The Coosawattee River is a river located in the northwest part of the U.S. state of Georgia. The river begins at the confluence of the Ellijay River and Cartecay River in the city of Ellijay in Gilmer County. The river flows west through the foothills of the north Georgia mountains. In Murray County, the river is impounded by Carters Dam, forming Carters Lake. The river leaves the dam flowing west, briefly serving as the Murray-Gordon County line before entering Gordon County. Near New Echota, the Coosawattee meets the Conasauga River to form the Oostanaula River. The lower Coosawattee River extends approximately 25 miles from Carters Reservoir to its confluence with the Conasauga River northeast of Calhoun, Georgia. Public boat access is limited, but anglers prepared for an all day outing can float from the small boat access at Carters dam to the only public ramp at Ga. Hwy. 225 near Calhoun in a solid days time. A Guide to Fishing the Coosawattee River in PDF (666 kB) format is available at: http://georgiawildlife.dnr.state.ga.us/assets/documents/Coosawattee_Map.pdf A number of bream species call the Coosawattee home, but bluegill and redbreast by far have a lease on most of it. Both are found in good numbers throughout the river.Catfish are extremely abundant in the waters of the lower Coosawattee River. Three species of black bass patrol the Coosawattee River, with spotted bass dominating more than 50% of the group, followed by redeye and largemouth bass. The spot fishery is better than most large rivers in the immediate area, affording anglers the opportunity to catch a fair number of spots in an outing. Coupled with good numbers, spotted bass up to 6 lbs. may stretch lines in and around the numerous log jams and deep pools found in the river. Redeye bass are smaller than spots, but what they lack in size they more than account for in aggressiveness and power. Most redeye will be under a pound, which is typical for the species. However, anglers hooking into large redeye with light spinning tackle will have their hands full. Largemouth are generally rare in the river as would be expected given habitat more suited for the previously discussed bass species. Nevertheless, a few bucket-mouths can nicely round out an anglers day on the water. Striped bass inhabit the Coosawattee River, especially during the summer and early fall months when they are seeking cool water to beat the summer heat. Stripers will generally range in size from 1 to 30 lbs., with the average lineside tipping scales in the 5-6 lb. range.Rounding out the Coosawattee fishing experience are a host of fish species often overlooked by anglers. Suckers, redhorse, carp and freshwater drum are found throughout the river in large numbers. In fact, freshwater drum is one of the most abundant fish species found in the river.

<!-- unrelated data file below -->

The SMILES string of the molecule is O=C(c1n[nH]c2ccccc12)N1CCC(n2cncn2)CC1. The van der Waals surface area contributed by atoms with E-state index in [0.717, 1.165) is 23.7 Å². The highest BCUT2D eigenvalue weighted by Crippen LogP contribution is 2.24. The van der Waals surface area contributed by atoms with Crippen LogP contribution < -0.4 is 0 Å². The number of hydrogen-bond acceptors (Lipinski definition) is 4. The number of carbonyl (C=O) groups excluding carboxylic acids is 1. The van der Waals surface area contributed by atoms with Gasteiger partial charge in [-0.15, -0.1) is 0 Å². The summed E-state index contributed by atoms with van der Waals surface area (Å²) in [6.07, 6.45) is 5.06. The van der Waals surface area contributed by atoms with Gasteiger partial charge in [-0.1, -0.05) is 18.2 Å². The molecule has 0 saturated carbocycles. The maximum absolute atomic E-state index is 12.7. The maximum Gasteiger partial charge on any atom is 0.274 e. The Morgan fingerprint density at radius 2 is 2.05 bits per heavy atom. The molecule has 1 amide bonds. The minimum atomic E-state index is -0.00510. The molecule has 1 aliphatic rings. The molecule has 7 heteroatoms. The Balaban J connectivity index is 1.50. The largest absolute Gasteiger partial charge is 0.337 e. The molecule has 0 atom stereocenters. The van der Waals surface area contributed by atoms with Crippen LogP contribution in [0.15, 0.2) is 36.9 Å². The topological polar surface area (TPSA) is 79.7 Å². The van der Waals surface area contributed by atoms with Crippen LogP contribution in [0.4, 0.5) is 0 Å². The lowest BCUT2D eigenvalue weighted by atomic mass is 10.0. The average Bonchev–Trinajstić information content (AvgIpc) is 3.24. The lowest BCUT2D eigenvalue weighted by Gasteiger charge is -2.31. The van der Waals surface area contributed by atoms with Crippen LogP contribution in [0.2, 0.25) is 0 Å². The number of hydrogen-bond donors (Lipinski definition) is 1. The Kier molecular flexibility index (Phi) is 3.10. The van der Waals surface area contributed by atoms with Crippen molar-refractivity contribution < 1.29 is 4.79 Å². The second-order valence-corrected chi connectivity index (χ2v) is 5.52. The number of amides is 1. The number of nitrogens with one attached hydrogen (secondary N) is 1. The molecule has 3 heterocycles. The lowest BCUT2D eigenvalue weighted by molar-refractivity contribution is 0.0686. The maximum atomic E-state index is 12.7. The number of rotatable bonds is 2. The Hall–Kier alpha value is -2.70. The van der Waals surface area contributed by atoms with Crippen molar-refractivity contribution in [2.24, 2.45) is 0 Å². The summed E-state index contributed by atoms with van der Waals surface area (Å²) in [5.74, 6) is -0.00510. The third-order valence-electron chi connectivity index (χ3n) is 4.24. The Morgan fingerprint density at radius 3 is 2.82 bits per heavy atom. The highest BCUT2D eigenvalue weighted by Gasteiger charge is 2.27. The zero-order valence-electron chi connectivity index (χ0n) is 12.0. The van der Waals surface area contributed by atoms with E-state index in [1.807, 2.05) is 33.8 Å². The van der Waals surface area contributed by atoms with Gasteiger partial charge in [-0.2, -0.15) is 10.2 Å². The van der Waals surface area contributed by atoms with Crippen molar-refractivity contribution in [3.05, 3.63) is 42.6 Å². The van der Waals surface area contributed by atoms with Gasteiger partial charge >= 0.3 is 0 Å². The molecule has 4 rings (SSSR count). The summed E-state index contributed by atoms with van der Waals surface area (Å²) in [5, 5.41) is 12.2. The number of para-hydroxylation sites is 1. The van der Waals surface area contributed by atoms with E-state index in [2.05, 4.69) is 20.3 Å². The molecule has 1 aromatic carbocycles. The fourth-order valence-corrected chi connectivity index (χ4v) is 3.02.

Catfish are extremely abundant in the waters of the lower Coosawattee River. Channel and blue cats dominate, with flatheads being far less common, and generally found in the extreme lower portion of the river near Calhoun. Channels and blues are found throughout the river, however blue cat numbers tend to increase going downstream. Anglers tossing chicken liver and cut bait below shoals, undercut banks, and log-jams will produce fish, but most bragging cats will hold out for live offerings such as bream or shad. The average channel cat will run about ½ lb., while the average blue will be near 1¼ lbs. These deep fryers are numerous and anglers are encouraged to harvest fish in this size range. Harvesting average size fish will help improve growth rates of those remaining, resulting in larger cats for the future.A number of bream species call the Coosawattee home, but bluegill and redbreast by far have a lease on most of it. Both are found in good numbers throughout the river, but they are most abundant in the three-mile river stretch below Carters dam. The average fish will be 5-6 inches, but plenty of 7-9 inch fish are swimming these waters. Crickets, worms and small artificial baits fished in areas of deep slack water behind river obstacles, root wads, and tree-falls are all potential hangouts for these species. Most striper fishing is done in the river below Carters dam, however fish can be found in deep holes or in the mouths of feeder creeks throughout the river. Since striped bass feed heavily on shad, live or cut shad is key, though artificials have their place on the river. The Coosawattee is once again home to a sportfish species that disappeared from the river nearly 40 years ago. Since 2002, 54,000 plus lake sturgeon have been re-introduced to the Coosawattee and surrounding rivers in the greater Coosa River basin. Pollution and overfishing are believed to have eliminated most of these archaic fishes from the river system in the 1960s. Water conditions have improved in the river and WRD has begun to re-stock lake sturgeon in an effort to reestablish this native fish. Through long-term annual stocking it is hoped the species will reclaim much of its historic inhabitance within the river. The species grows slowly and does not mature for 12-15 years so it is important to protect them from harvest until they can reproduce and once again support some angler harvest. Anglers accidentally catching a lake sturgeon should immediately release the fish unharmed. These silver hump-backed fish range in size from just a few inches to over 20 inches in length, though the average drum will run 11 inches. While abundant throughout the river, the few hundred-yard stretch below Carters dam is a hot bed for drum. The species prefers moderately deep flowing river sections in which to feed. Small jigs bumped along these areas, live crawfish, cut mussels, worms and shrimp fished on the bottom are an anglers best approach to drumming up one of these unique fishes.
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